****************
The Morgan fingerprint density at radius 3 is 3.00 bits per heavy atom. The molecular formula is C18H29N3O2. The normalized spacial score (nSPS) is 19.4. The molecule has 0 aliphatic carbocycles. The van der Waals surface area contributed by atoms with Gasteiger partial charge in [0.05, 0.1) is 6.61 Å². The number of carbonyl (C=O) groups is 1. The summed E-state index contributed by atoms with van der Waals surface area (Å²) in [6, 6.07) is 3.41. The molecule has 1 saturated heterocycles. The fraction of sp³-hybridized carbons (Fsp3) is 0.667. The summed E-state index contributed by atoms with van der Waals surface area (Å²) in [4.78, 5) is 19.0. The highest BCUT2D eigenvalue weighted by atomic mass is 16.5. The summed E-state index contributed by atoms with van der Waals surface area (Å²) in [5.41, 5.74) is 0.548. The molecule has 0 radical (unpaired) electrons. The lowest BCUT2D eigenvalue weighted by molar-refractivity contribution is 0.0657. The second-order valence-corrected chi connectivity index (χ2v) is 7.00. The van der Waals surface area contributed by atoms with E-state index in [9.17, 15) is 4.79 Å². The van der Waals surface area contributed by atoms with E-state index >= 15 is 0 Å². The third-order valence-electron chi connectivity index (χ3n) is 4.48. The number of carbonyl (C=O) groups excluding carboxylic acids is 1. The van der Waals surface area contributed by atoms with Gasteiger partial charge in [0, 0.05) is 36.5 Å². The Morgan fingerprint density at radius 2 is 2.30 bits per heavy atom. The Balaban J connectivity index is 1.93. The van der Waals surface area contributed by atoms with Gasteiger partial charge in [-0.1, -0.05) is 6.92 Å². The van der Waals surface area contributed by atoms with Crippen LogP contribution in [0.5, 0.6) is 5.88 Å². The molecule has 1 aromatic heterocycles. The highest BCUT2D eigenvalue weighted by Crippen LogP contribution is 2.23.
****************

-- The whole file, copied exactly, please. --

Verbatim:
The Morgan fingerprint density at radius 3 is 3.00 bits per heavy atom. The molecular formula is C18H29N3O2. The normalized spacial score (nSPS) is 19.4. The molecule has 0 aliphatic carbocycles. The van der Waals surface area contributed by atoms with Gasteiger partial charge in [0.05, 0.1) is 6.61 Å². The number of carbonyl (C=O) groups is 1. The summed E-state index contributed by atoms with van der Waals surface area (Å²) in [6, 6.07) is 3.41. The molecule has 1 saturated heterocycles. The fraction of sp³-hybridized carbons (Fsp3) is 0.667. The summed E-state index contributed by atoms with van der Waals surface area (Å²) in [4.78, 5) is 19.0. The highest BCUT2D eigenvalue weighted by atomic mass is 16.5. The summed E-state index contributed by atoms with van der Waals surface area (Å²) in [5.41, 5.74) is 0.548. The molecule has 0 radical (unpaired) electrons. The lowest BCUT2D eigenvalue weighted by molar-refractivity contribution is 0.0657. The second-order valence-corrected chi connectivity index (χ2v) is 7.00. The van der Waals surface area contributed by atoms with E-state index in [9.17, 15) is 4.79 Å². The van der Waals surface area contributed by atoms with E-state index >= 15 is 0 Å². The third-order valence-electron chi connectivity index (χ3n) is 4.48. The number of carbonyl (C=O) groups excluding carboxylic acids is 1. The van der Waals surface area contributed by atoms with Gasteiger partial charge in [0, 0.05) is 36.5 Å². The Morgan fingerprint density at radius 2 is 2.30 bits per heavy atom. The Balaban J connectivity index is 1.93. The van der Waals surface area contributed by atoms with Gasteiger partial charge in [-0.1, -0.05) is 6.92 Å². The van der Waals surface area contributed by atoms with Crippen LogP contribution in [0.5, 0.6) is 5.88 Å². The molecule has 1 aromatic heterocycles. The highest BCUT2D eigenvalue weighted by Crippen LogP contribution is 2.23.